6. Massimo Post author


    I interpreted that paragraph as reinforcing the idea (which goes back to the Hellenistic schools) that keeping a diary for self-reflection is mentally healthy and facilitated handling disruptive emotions.

    Liked by 1 person

  7. wtc48

    I can’t relate personally to the multiple-personality problem, except in that my life has been somewhat episodic, especially as a child, and I have always been aware of a need to find a single thread between the episodes, in order to reinforce the idea of a single identity as much as possible.

    I don’t know much about psychology (and mistrust what I think I know), but I do have some experience with the technique of method acting, which is based on becoming the character one is playing, even to the extent of creating an off-stage history congruent with the one contained in the script. Perhaps this would have some use in people who have submerged personalities, to gain control over the hidden ones and be able to access them at will. A good deal of life consists in playing the appropriate role for the occasion, but it’s important not to become identified with the role of the moment to the extent that one must maintain the character at all times.

    Liked by 1 person

  8. Thomas Jones

    Thanks, Massimo. I get that part of it, and Lieberman acknowledges same in the article. What I was looking for is some explanation of why the control group with “neutral experiences” might visit MD’s more often.


  9. Coel

    Re: the “emotions” piece and Massimo’s comment:

    But as soon as we begin to reflect on our perceptions and reactions we start a continuous feedback that makes any view of emotions as separate from concepts (and hence “reason”) untenable.

    Agreed. If one thinks in terms of human-language concepts such as “reason”, “emotion” and “sense data” one can get the impression that these are distinct things that can be analysed separately.

    From the engineering perspective, however, given how our brains actually work, all of these things will be entwined in the same neural network and it won’t be possible to separate them, even in principle. That network will be the product of a genetic recipe, development constraints, environment, learning, social interaction, et cetera.

    Thus “thoughts” will always be products of sense data, emotions, reason and all in such a way that everything feeds into the final “thought”.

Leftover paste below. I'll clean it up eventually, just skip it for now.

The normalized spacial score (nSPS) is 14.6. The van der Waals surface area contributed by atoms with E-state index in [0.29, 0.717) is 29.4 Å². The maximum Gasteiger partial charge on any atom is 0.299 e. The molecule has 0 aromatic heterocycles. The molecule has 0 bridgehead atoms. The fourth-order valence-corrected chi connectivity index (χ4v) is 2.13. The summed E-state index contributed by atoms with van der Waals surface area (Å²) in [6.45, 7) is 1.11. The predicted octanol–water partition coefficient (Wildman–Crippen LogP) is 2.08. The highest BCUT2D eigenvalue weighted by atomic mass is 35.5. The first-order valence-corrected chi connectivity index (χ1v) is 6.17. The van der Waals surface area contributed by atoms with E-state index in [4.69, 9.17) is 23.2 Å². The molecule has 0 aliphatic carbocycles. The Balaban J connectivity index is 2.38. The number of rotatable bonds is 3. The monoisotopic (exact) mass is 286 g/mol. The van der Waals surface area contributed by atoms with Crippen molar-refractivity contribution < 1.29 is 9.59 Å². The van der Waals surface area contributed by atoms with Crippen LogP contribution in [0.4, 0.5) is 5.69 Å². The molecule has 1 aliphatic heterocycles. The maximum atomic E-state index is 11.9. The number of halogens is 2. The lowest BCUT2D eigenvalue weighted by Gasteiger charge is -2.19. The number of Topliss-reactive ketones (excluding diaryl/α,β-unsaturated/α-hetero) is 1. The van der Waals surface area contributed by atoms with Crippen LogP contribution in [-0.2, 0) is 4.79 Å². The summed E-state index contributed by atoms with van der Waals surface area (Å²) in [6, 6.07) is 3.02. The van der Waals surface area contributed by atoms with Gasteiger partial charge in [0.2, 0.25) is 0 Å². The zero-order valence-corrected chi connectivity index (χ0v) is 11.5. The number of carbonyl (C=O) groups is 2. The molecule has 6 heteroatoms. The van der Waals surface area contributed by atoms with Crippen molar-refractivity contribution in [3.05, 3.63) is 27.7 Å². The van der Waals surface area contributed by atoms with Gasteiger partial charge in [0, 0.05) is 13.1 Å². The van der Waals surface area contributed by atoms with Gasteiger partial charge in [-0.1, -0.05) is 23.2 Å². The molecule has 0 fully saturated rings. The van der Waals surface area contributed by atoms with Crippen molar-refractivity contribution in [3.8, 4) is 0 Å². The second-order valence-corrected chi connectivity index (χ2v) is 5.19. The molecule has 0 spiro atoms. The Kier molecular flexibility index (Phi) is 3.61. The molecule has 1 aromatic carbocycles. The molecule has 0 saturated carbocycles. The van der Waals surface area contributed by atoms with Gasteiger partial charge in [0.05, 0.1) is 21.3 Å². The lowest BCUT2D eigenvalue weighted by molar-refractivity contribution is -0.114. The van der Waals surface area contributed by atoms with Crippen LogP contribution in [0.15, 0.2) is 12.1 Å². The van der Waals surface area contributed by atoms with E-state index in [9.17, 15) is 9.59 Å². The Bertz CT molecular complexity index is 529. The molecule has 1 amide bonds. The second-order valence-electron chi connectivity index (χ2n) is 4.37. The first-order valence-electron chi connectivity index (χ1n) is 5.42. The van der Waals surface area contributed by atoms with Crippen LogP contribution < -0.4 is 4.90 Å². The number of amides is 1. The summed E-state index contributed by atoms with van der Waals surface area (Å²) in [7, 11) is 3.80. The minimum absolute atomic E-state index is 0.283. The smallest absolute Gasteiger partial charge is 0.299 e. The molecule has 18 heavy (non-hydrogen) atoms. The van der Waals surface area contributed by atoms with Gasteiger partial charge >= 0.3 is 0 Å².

Quoting the article:

    The classical model of emotion goes something like: You’re born with an innate suite of emotions …

    Well no, at most you’re born with a developmental recipe which is already well underway …


  10. Massimo Post author


    Ah, sorry. I interpreted that bit as providing the baseline for people visiting their doctors without the diary practice. But one would have to look at the original paper to get exactly what was going on.

    Liked by 1 person

  11. SocraticGadfly

    Massimo, agreed that we all have feedback loops on emotional intelligence, labeling and development. Still think the article could have been a bit more nuanced in what it was arguing for, and what it claimed it was arguing against.

    On the diary story, I am SHOCKED you didn’t mention friend Marcus!


  12. Paul Braterman

    I remember reading (can someone identify the source?) of the discrediting of torture some centuries ago, when a sceptic got a prosecutor’s servants to confess to having worshipped the devil in the company of the prosecutor.

    Show me the instruments, and I will as quickly as I can tell you what I think you want to hear. Take someone a bit tougher, and after a while they will do the same. Take someone really tough and after resistance they will break down and tell you what THEY want YOU to hear. I wonder if some of the disastrous intelligence information surrounding recent US military adventures arose in this way.

    Liked by 2 people

  13. SocraticGadfly

    Paul, IIRC, the CIA source “Curveball” over Hussein allegedly having “WMDs” had been tortured in the past by Hussein’s forces. Surely, even without actual torture, or the threat of “rendition,” that made him more pliable to the CIA.